Sister Rani Maria. A Martyr of social justice

She worked with the landless and exploited farming families.  She organised village women into self-help groups, and helped families establish savings accounts. Her activities were a thorn in the flesh of moneylenders, social exploiters and propertied upper castes, who hired an assassin to get rid of her.

On February 25 1995, Sr. Rani Maria, a member of the Franciscan Clarist Congregation, was travelling in a private bus from Udainagar to Indore.  Samandhar Singh, in the pay of the local money lenders, boarded the same bus. As the vehicle began to climb up Nachambore Hill, Singh started stabbing the sister. Then he dragged her off the bus, while continuing thrusting his knife in her body. He hit her 54 times. The sister died almost instantly. Nobody among the passengers bothered to protect her.

Udainagar is a village in the central state of Madhya Pradesh. The state is over 90% Hindu and less than 1% Christian. Now as then, the Christian community suffers various forms of discrimination.  Sr. Rani Maria was loved by the poor, and she loved then in return. “They are my best friends,” she used to say. Her work attracted some of them to embrace Christianity. Her admirers, even among non-Christians, called her Indore Rani (“Queen of Indore”). She sought to make the exploited poor conscious of their rights, by organising study classes and workshops wherever she went.

All these activities infuriated the landlords, as they challenged their vested interests. Above all, she became the worst enemy of the moneylenders who extorted the income of the people in the form of exaggerated interest rates. In spite of many threats, the sister never stepped back from her initiatives. 

Rani Maria was born on January 29, 1954, to Eliswa and PailyVattalil, the second daughter of seven children. Pulluvazhy, her birthplace in Kerala state, was a remote village consisting of both traditional Christian and non-Christian families. Her parents and family members were traditionally rooted in the Christian faith. Their parish belonged the Syro-Malabar rite. At baptism, she was given the name Mariam, but her parents lovingly called her Marykunju (“Little Mary”).

After finishing her high school studies, she spoke to her family about her plans to enter religious life. Her immediate relations and elder brother were against it. They even requested their father not to give her permission. But he replied: “If she insists, what shall I do? If God so desires, how can we go against it?” In July 1972, Marykunju joined the Franciscan Clarist Congregation at Kidangoor, Kerala.

During the years of formation, she was inspired by the Gospel of Luke: «The Spirit of the Lord is upon me. He has anointed me to bring good news to the poor” (4, 18). As she meditated on this text, she longed to go to the missions where the Good News of the Lord was not yet heard. She made her first commitment on May 1, 1974, and took the name Rani (“Queen”) Maria. Her final commitment was on May 22, 1980.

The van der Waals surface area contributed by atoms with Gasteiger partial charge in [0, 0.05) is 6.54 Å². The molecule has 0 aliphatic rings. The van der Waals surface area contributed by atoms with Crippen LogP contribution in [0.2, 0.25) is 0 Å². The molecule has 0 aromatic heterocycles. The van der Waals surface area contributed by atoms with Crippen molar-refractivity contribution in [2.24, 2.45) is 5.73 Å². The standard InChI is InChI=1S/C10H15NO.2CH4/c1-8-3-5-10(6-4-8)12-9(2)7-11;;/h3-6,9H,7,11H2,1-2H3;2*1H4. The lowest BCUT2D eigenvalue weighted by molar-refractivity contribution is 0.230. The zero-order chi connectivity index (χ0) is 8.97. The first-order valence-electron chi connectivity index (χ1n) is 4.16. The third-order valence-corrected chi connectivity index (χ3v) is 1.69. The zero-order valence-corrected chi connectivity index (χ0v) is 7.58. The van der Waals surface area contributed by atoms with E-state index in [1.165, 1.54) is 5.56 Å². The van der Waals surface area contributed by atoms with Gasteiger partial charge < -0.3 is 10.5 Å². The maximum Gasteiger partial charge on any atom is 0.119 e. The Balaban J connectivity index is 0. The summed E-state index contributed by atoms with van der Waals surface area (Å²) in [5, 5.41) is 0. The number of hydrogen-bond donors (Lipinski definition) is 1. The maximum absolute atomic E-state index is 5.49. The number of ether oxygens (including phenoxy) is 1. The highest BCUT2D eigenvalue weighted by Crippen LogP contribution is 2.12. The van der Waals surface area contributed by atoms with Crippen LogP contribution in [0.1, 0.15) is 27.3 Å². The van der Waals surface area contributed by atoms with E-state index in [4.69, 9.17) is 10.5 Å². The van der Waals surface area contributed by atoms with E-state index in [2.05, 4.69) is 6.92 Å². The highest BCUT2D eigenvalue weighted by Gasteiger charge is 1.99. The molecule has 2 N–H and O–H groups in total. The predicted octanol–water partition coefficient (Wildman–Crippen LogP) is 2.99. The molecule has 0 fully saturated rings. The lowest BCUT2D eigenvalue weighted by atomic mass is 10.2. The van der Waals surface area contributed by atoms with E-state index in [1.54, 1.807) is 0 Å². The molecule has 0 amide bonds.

Her missionary dream was fulfilled when her superiors sent her to Bijnor, in Uttar Pradesh, in 1975. She served the poor in the villages of Bijnor for seven years. At the same time, she completed her graduation privately from the University of Bhopal and her Master’s in Sociology from the Riva University.

From Bijnor she was transferred in 1983 to Karunalayam at Odagadi, in the diocese of Satna. Here, too, she served the marginalised for about nine years, three as local superior of her community. Right from the beginning, she held leadership positions. She served Amala Province as the Provincial Social Service Consultant from 1991 to 1994 and was elected Provincial Councillor for Social Service in December 1994.

Wherever she was posted, she was active in giving formal and non-formal education for children. This slowly gave way to a much wider field of assisting the oppressed and the marginalised. Gradually, she became instrumental in the formation of self-help groups, non-formal education centres, adult education centres, credit unions, village committees, animation and leadership programmes, and in developing irrigation facilities with the assistance from the state government and banks.

She was actively involved in the betterment of the adivasis (indigenous people), especially the women. She thoroughly studied the situation and began “conscientisation” programmes to make them aware of their rights and of the injustice perpetrated on them. She taught the farmers crop rotation and pressed parents to send their children to school. She encouraged women to start small savings accounts to keep them away from the moneylenders.

As the news spread about her assassination, the entire Christian community in Indore and beyond, social activists and people of good-will stood up to protest. A large number of people participated in her funeral procession from Indore to Udainagar.

Since then, her tomb in Udainagar has become a symbol of love, service and sacrifice. It has become a place of prayer and pilgrimage. Many cherish her memory and use it as a powerful symbol of engaging themselves to liberate the oppressed. Through the courageous life and death, she has sown the seed of love, justice and brotherhood in many hearts.

If her death inspired many more sisters to work for the poor, her beatification will further inspire many other men and women, religious and not, to dedicate themselves zealously for the cause of the marginalised. On November 4, 2017, Sister Rani Maria Vattalil was beatified at Indore (India).